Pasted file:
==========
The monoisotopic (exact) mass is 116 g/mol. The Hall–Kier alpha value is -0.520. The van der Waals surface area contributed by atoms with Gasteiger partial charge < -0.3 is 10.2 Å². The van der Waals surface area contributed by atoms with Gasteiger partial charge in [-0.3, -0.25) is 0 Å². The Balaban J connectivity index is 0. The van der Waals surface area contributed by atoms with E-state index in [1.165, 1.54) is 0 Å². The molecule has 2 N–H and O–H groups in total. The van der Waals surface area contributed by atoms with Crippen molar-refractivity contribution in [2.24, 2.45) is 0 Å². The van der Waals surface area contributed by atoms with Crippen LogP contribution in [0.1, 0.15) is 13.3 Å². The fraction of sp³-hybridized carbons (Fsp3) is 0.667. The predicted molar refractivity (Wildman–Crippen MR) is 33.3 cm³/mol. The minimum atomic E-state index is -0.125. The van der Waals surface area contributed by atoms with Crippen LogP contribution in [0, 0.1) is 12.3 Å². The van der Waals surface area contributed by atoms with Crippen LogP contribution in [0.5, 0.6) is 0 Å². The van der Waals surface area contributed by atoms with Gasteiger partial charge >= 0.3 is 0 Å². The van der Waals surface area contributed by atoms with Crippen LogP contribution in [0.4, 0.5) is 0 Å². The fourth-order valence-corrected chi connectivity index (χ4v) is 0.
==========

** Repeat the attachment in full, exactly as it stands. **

The monoisotopic (exact) mass is 116 g/mol. The Hall–Kier alpha value is -0.520. The van der Waals surface area contributed by atoms with Gasteiger partial charge < -0.3 is 10.2 Å². The van der Waals surface area contributed by atoms with Gasteiger partial charge in [-0.3, -0.25) is 0 Å². The Balaban J connectivity index is 0. The van der Waals surface area contributed by atoms with E-state index in [1.165, 1.54) is 0 Å². The molecule has 2 N–H and O–H groups in total. The van der Waals surface area contributed by atoms with Crippen molar-refractivity contribution in [2.24, 2.45) is 0 Å². The van der Waals surface area contributed by atoms with Crippen LogP contribution in [0.1, 0.15) is 13.3 Å². The fraction of sp³-hybridized carbons (Fsp3) is 0.667. The predicted molar refractivity (Wildman–Crippen MR) is 33.3 cm³/mol. The minimum atomic E-state index is -0.125. The van der Waals surface area contributed by atoms with Crippen LogP contribution in [0, 0.1) is 12.3 Å². The van der Waals surface area contributed by atoms with Crippen LogP contribution in [0.5, 0.6) is 0 Å². The van der Waals surface area contributed by atoms with Gasteiger partial charge >= 0.3 is 0 Å². The van der Waals surface area contributed by atoms with Crippen LogP contribution in [0.4, 0.5) is 0 Å². The fourth-order valence-corrected chi connectivity index (χ4v) is 0.